Tuesday, March 25, 2014

Be Prepared! OSHA to Impose New Federal Rules

Currently in the U.S. there are 34 States that have some regulatory policies with regards to implementing an IIPP (Injury and Illness Prevention Program). A few are mandatory and many others are voluntary in varying degrees. For example, California is a mandatory State and requires a written plan. Depending on certain criteria, the minimum requirements mandate: 
  • The plan be written
  • A specific individual must be identified as a person with the authority to implement the plan
  • The employer must have procedures to evaluate work place hazards (see last month's blog)
  • New employees must show evidence of training
  • All hazardous exposures must be addressed
  • The employer must perform periodic inspections to identify unsafe conditions or work practices

These are just a partial list of the standards imposed by the law in California.

The reason I am bringing this to the attention of the rest of the country is to alert Employers that OSHA has been working on I2P2(Injury and Illness Prevention Rule). This is a new rule being proposed and is scheduled to be released by this September 2014. While we all know that it will take some time to roll this out, it will be effective sooner than later. Assistant Secretary of Labor for OSHA, Dr. David Michaels, has said this is his top rulemaking priority!

The basics of this new standard will be to mandate every workplace to:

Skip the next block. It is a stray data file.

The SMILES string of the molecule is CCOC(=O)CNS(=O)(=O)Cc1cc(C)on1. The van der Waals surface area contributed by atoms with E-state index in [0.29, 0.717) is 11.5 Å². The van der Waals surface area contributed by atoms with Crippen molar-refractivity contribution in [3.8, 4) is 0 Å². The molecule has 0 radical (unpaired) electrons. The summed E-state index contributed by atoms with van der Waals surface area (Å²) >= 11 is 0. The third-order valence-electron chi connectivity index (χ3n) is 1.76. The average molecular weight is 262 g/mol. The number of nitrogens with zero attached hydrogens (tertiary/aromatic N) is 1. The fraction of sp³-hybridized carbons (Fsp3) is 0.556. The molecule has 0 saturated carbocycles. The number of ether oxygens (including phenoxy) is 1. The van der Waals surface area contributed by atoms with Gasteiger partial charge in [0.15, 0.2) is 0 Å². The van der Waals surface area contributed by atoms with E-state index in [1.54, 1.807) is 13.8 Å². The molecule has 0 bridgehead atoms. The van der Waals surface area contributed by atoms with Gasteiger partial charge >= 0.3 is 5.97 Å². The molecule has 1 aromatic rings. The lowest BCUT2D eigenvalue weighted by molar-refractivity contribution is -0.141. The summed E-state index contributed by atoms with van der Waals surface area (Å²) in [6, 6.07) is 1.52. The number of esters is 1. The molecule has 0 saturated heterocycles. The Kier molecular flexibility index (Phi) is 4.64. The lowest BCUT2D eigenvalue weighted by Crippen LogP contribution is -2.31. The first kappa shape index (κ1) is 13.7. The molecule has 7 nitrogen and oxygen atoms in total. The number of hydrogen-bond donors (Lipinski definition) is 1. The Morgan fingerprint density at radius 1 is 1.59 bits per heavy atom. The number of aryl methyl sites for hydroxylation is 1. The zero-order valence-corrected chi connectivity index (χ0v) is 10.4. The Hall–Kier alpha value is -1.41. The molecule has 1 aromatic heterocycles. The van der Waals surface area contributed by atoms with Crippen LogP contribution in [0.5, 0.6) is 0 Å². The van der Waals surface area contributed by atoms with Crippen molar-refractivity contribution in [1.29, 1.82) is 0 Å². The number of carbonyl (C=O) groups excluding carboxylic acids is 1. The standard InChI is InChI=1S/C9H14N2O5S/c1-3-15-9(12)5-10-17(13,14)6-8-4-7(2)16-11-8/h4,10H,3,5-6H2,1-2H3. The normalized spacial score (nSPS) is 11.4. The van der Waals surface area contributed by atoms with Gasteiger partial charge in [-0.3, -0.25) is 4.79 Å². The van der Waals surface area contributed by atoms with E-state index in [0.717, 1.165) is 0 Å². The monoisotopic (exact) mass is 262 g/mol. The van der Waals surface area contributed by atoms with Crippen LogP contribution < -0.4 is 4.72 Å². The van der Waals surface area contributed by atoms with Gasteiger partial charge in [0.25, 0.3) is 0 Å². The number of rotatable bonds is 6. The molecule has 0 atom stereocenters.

• Provide a comprehensive hazard assessment survey
  • Employers must design a written program to evaluate all hazardous exposures identified and provide periodical reviews of how the plan is minimizing these hazards as well as the risk of injuries to employee. 
  • Employers are also being required to have regular safety meetings with educational materials and training.
Currently, there isn't any federal requirement to perform these hazard assessments, except in certain situations where employees are exposed to unusually dangerous circumstances. One such example would be exposure to some chemicals.

OSHA has done a great deal of research on this topic and see this as a real simple solution with proven principles that will keep millions of Americans safer. The expectation is that implementing this rule will significantly decrease the incidences of workplace injuries and illnesses which in turn will equate to substantial reductions in costs.

The bottom line is that now is the time to get ahead of this and start developing a hazard assessment plan right away. Using last month's blog is a good way to start. Also, there are several websites with examples of programs that are being used now. Identify who your champion will be to administer and be responsible for this and get going!

 
A Safe Wash Protects People and Profits!
 
 
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Wednesday, February 5, 2014

What is a Crushed Foot Worth?

July 16, 2013, a car wash worker's foot was crushed by a conveyor! This can happen at any conveyorized wash. Does your facility have the detailed safety and training policies ready? 

Developing a system to identify hazards in the workplace along with corrective actions is paramount to keeping your employees safe. Early recognition will help to avoid employee injuries and damage to equipment.